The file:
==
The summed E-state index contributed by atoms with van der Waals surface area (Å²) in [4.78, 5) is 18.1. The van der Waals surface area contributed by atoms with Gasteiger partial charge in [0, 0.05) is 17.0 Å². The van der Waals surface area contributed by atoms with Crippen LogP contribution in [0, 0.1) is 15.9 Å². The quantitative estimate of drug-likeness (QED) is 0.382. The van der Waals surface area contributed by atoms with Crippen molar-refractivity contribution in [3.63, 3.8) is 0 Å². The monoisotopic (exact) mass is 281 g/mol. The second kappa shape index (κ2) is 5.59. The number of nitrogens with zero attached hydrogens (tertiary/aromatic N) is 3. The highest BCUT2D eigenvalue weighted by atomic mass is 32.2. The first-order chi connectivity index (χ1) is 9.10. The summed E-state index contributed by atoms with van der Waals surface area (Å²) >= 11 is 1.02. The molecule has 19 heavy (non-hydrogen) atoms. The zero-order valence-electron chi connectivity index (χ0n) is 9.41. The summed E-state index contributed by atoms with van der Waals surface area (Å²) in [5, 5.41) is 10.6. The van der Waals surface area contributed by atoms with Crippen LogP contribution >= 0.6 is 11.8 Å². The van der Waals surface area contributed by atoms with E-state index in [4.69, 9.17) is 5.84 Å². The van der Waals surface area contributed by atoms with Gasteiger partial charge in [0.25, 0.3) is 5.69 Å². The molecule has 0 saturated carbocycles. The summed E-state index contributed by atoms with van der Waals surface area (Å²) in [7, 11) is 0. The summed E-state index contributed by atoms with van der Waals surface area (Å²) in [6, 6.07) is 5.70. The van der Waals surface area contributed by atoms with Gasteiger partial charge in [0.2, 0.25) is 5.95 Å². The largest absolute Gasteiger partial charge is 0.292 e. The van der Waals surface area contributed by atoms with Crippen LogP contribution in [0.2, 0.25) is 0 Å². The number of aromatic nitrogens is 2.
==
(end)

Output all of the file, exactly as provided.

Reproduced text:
The summed E-state index contributed by atoms with van der Waals surface area (Å²) in [4.78, 5) is 18.1. The van der Waals surface area contributed by atoms with Gasteiger partial charge in [0, 0.05) is 17.0 Å². The van der Waals surface area contributed by atoms with Crippen LogP contribution in [0, 0.1) is 15.9 Å². The quantitative estimate of drug-likeness (QED) is 0.382. The van der Waals surface area contributed by atoms with Crippen molar-refractivity contribution in [3.63, 3.8) is 0 Å². The monoisotopic (exact) mass is 281 g/mol. The second kappa shape index (κ2) is 5.59. The number of nitrogens with zero attached hydrogens (tertiary/aromatic N) is 3. The highest BCUT2D eigenvalue weighted by atomic mass is 32.2. The first-order chi connectivity index (χ1) is 9.10. The summed E-state index contributed by atoms with van der Waals surface area (Å²) >= 11 is 1.02. The molecule has 19 heavy (non-hydrogen) atoms. The zero-order valence-electron chi connectivity index (χ0n) is 9.41. The summed E-state index contributed by atoms with van der Waals surface area (Å²) in [5, 5.41) is 10.6. The van der Waals surface area contributed by atoms with Crippen LogP contribution >= 0.6 is 11.8 Å². The van der Waals surface area contributed by atoms with E-state index in [4.69, 9.17) is 5.84 Å². The van der Waals surface area contributed by atoms with Gasteiger partial charge in [0.25, 0.3) is 5.69 Å². The molecule has 0 saturated carbocycles. The summed E-state index contributed by atoms with van der Waals surface area (Å²) in [7, 11) is 0. The summed E-state index contributed by atoms with van der Waals surface area (Å²) in [6, 6.07) is 5.70. The van der Waals surface area contributed by atoms with Gasteiger partial charge in [0.2, 0.25) is 5.95 Å². The largest absolute Gasteiger partial charge is 0.292 e. The van der Waals surface area contributed by atoms with Crippen LogP contribution in [0.2, 0.25) is 0 Å². The number of aromatic nitrogens is 2.